Guillain-Barré Syndrome and Menactra Meningococcal Vaccine FAQs
- Does Menactra Meningococcal Conjugate Vaccine cause Guillain-Barré Syndrome (GBS)?
- What is GBS?
- What causes GBS?
- Have other vaccines ever been suspected of causing GBS?
Meningococcal conjugate vaccine (MenACWY-D; Menactra) was approved by the Food and Drug Administration in 2005 and became available for public use. Shortly after, case reports of Guillain-Barré after Menactra vaccination were reported to the Vaccine Adverse Event Reporting System (VAERS). In studies evaluating the possible relationship between Menactra and GBS, the risk of GBS after Menactra, if any, was small.
No. Two large studiesexternal icon were conducted to investigate whether GBS was caused by the vaccine or was coincidental with vaccination. These studies included a combined total of over 2 million vaccinated adolescents. The results of these studies showed that there was no link between Menactra and GBS.
- A 2012 study used health records of over 9.6 million preteens and teens to evaluate a possible link between Menactra and GBS. The study found that youth who received Menactra were not at increased risk of developing GBS.
- Another large 2012 study combined the above study with data from the Vaccine Safety Datalink to search for diagnoses of GBS in 11.2 million preteens and teens who received Menactra. This study also found no link between GBS and Menactra and observed 0 confirmed GBS cases.
GBS is a rare disorder in which a person’s own immune system damages their nerve cells, causing muscle weakness and sometimes paralysis. It often follows infection with a virus or bacteria. Most people recover fully from GBS, but some people have permanent nerve damage. In the United States, an estimated 3,000 to 6,000 people develop GBS each year, whether or not they received a vaccination.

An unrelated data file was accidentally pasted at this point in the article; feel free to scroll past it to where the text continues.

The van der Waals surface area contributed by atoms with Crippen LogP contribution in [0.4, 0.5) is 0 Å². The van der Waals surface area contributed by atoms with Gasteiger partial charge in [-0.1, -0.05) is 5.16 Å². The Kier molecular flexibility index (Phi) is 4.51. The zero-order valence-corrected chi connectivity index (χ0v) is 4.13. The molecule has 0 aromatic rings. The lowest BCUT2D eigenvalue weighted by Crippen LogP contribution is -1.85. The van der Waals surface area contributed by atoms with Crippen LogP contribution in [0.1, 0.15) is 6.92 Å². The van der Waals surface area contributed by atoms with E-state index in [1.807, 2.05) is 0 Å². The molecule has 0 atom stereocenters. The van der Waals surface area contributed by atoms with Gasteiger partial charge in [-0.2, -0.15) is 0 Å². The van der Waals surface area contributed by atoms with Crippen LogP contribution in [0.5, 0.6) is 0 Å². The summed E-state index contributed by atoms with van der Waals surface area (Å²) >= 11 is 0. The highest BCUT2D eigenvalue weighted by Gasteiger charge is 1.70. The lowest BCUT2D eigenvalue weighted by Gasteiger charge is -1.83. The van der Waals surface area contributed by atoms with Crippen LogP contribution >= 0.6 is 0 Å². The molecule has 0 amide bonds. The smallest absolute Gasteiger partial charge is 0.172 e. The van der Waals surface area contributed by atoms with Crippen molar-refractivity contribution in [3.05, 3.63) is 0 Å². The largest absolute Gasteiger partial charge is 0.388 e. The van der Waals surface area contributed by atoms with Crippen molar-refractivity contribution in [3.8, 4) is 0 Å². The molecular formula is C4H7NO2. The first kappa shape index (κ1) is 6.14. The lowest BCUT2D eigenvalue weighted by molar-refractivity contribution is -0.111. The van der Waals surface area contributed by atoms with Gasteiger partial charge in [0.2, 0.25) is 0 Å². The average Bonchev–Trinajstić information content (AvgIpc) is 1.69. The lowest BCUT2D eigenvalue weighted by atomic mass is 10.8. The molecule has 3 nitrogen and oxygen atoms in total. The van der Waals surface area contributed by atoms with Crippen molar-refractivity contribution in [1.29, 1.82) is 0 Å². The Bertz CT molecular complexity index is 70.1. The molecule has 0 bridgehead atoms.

Many things can cause GBS, including common infections such as sore throats and other infections that occur in the community.
In 1976, flu vaccine was associated with a rare risk of GBS. The Institute of Medicine (IOM) conducted a thorough scientific reviewexternal icon of this issue in 2003 and concluded that people who received the 1976 swine influenza vaccine had an increased risk for developing GBS. Scientists have multiple theories on why this increased risk may have occurred, but the exact reason for this association remains unknown.
More information is available on CDC’s Meningococcal Vaccination webpage.
Any possible vaccine side effect can be reported to the Vaccine Adverse Event Reporting System (VAERS) to help CDC and the Food and Drug Administration better understand vaccine safety. Anyone can report to VAERS online at vaers.hhs.govexternal icon or by phone at 1-800-822-7967.
CDC. Guillain-Barré Syndrome among recipients of Menactra meningococcal conjugate vaccine–United States, June-July 2005. MMWR. 2005 Oct 6:54(Dispatch);1-3.
DC. Update: Guillain-Barré Syndrome among recipients of Menactra meningococcal conjugate vaccine–United States, October 2005-February 2006. MMWR. 2006 Apr 7:(55(13);364-366.
CDC. Update: Guillain-Barré Syndrome among recipients of Menactra meningococcal conjugate vaccine–United States, June 2005-September 2006. MMWR. 2006 Oct 20:55(41);1120-1124.
Velentgas P, Amato AA, Bohn RL, Chan KA, Cochrane T, Funch DP, et al. Risk of Guillain-Barré syndrome after meningococcal conjugate vaccinationexternal icon. Pharmacoepidemiol Drug Saf. 2012 Dec;21(12):1350-8. Epub 2012 Jul 16.
Yih WK, Weintraub E, Kulldorff M. No risk of Guillain-Barré syndrome found after meningococcal conjugate vaccination in two large cohort studiesexternal icon. Pharmacoepidemiol Drug Saf. 2012 Dec;21(12):1359-60.